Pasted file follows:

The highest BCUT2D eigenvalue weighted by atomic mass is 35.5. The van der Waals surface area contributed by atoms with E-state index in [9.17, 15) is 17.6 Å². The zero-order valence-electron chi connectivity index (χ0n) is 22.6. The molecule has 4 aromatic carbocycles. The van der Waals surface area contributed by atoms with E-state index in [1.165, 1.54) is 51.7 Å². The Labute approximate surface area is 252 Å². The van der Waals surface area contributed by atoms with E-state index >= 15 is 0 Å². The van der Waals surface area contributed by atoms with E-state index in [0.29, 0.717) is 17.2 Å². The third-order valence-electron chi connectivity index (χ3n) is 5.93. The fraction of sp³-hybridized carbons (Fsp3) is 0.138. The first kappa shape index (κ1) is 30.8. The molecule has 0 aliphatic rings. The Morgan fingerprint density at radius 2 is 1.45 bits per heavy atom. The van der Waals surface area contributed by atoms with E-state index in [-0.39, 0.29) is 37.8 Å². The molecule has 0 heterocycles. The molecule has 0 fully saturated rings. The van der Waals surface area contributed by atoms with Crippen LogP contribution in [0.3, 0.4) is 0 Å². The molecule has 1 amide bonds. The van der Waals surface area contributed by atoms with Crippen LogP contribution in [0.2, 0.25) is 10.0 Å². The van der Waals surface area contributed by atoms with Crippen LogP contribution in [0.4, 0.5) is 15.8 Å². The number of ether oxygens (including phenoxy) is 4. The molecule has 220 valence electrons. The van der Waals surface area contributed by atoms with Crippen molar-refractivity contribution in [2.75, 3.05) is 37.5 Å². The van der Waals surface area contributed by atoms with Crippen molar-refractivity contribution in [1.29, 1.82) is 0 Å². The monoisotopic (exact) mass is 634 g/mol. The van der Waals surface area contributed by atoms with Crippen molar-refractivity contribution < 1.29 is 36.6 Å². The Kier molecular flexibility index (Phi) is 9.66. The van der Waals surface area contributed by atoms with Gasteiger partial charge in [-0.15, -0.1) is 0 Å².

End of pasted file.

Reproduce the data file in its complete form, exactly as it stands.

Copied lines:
The highest BCUT2D eigenvalue weighted by atomic mass is 35.5. The van der Waals surface area contributed by atoms with E-state index in [9.17, 15) is 17.6 Å². The zero-order valence-electron chi connectivity index (χ0n) is 22.6. The molecule has 4 aromatic carbocycles. The van der Waals surface area contributed by atoms with E-state index in [1.165, 1.54) is 51.7 Å². The Labute approximate surface area is 252 Å². The van der Waals surface area contributed by atoms with E-state index >= 15 is 0 Å². The van der Waals surface area contributed by atoms with E-state index in [0.29, 0.717) is 17.2 Å². The third-order valence-electron chi connectivity index (χ3n) is 5.93. The fraction of sp³-hybridized carbons (Fsp3) is 0.138. The first kappa shape index (κ1) is 30.8. The molecule has 0 aliphatic rings. The Morgan fingerprint density at radius 2 is 1.45 bits per heavy atom. The van der Waals surface area contributed by atoms with E-state index in [-0.39, 0.29) is 37.8 Å². The molecule has 0 heterocycles. The molecule has 0 fully saturated rings. The van der Waals surface area contributed by atoms with Crippen LogP contribution in [0.3, 0.4) is 0 Å². The molecule has 1 amide bonds. The van der Waals surface area contributed by atoms with Crippen LogP contribution in [0.2, 0.25) is 10.0 Å². The van der Waals surface area contributed by atoms with Crippen LogP contribution in [0.4, 0.5) is 15.8 Å². The number of ether oxygens (including phenoxy) is 4. The molecule has 220 valence electrons. The van der Waals surface area contributed by atoms with Crippen molar-refractivity contribution in [2.75, 3.05) is 37.5 Å². The van der Waals surface area contributed by atoms with Crippen molar-refractivity contribution in [1.29, 1.82) is 0 Å². The monoisotopic (exact) mass is 634 g/mol. The van der Waals surface area contributed by atoms with Crippen molar-refractivity contribution < 1.29 is 36.6 Å². The Kier molecular flexibility index (Phi) is 9.66. The van der Waals surface area contributed by atoms with Gasteiger partial charge in [-0.15, -0.1) is 0 Å².